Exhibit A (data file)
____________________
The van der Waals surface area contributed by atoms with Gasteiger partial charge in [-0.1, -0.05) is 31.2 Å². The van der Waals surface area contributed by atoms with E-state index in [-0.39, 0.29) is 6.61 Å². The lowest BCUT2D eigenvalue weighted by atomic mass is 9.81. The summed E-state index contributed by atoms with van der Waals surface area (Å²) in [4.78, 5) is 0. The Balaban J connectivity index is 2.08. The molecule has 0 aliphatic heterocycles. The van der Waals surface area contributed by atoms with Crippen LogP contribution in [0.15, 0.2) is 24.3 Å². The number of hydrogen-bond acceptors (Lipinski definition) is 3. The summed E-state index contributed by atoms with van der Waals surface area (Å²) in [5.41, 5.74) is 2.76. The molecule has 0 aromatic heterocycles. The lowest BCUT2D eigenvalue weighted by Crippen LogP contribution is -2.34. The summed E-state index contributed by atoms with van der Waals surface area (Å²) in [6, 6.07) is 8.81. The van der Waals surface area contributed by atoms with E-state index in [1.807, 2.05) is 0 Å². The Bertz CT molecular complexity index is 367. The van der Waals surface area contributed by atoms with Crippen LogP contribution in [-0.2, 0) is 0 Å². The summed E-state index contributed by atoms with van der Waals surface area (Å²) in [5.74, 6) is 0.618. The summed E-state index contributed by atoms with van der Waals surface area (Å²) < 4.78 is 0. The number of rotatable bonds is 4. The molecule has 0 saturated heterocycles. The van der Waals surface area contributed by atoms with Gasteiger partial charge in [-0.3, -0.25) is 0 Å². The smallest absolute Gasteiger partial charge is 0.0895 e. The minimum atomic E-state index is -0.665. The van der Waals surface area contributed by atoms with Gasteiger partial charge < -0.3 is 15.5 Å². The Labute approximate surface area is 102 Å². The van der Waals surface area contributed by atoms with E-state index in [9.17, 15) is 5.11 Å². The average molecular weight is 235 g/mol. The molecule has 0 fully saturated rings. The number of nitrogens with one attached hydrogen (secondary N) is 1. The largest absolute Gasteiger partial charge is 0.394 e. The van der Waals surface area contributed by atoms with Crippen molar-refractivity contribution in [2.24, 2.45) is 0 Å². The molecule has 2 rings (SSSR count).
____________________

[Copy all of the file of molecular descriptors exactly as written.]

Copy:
The van der Waals surface area contributed by atoms with Gasteiger partial charge in [-0.1, -0.05) is 31.2 Å². The van der Waals surface area contributed by atoms with E-state index in [-0.39, 0.29) is 6.61 Å². The lowest BCUT2D eigenvalue weighted by atomic mass is 9.81. The summed E-state index contributed by atoms with van der Waals surface area (Å²) in [4.78, 5) is 0. The Balaban J connectivity index is 2.08. The molecule has 0 aliphatic heterocycles. The van der Waals surface area contributed by atoms with Crippen LogP contribution in [0.15, 0.2) is 24.3 Å². The number of hydrogen-bond acceptors (Lipinski definition) is 3. The summed E-state index contributed by atoms with van der Waals surface area (Å²) in [5.41, 5.74) is 2.76. The molecule has 0 aromatic heterocycles. The lowest BCUT2D eigenvalue weighted by Crippen LogP contribution is -2.34. The summed E-state index contributed by atoms with van der Waals surface area (Å²) in [6, 6.07) is 8.81. The van der Waals surface area contributed by atoms with E-state index in [1.807, 2.05) is 0 Å². The Bertz CT molecular complexity index is 367. The van der Waals surface area contributed by atoms with Crippen LogP contribution in [-0.2, 0) is 0 Å². The summed E-state index contributed by atoms with van der Waals surface area (Å²) in [5.74, 6) is 0.618. The summed E-state index contributed by atoms with van der Waals surface area (Å²) < 4.78 is 0. The number of rotatable bonds is 4. The molecule has 0 saturated heterocycles. The van der Waals surface area contributed by atoms with Gasteiger partial charge in [-0.3, -0.25) is 0 Å². The smallest absolute Gasteiger partial charge is 0.0895 e. The minimum atomic E-state index is -0.665. The van der Waals surface area contributed by atoms with Gasteiger partial charge < -0.3 is 15.5 Å². The Labute approximate surface area is 102 Å². The van der Waals surface area contributed by atoms with E-state index in [9.17, 15) is 5.11 Å². The average molecular weight is 235 g/mol. The molecule has 0 fully saturated rings. The number of nitrogens with one attached hydrogen (secondary N) is 1. The largest absolute Gasteiger partial charge is 0.394 e. The van der Waals surface area contributed by atoms with Crippen molar-refractivity contribution in [2.24, 2.45) is 0 Å². The molecule has 2 rings (SSSR count).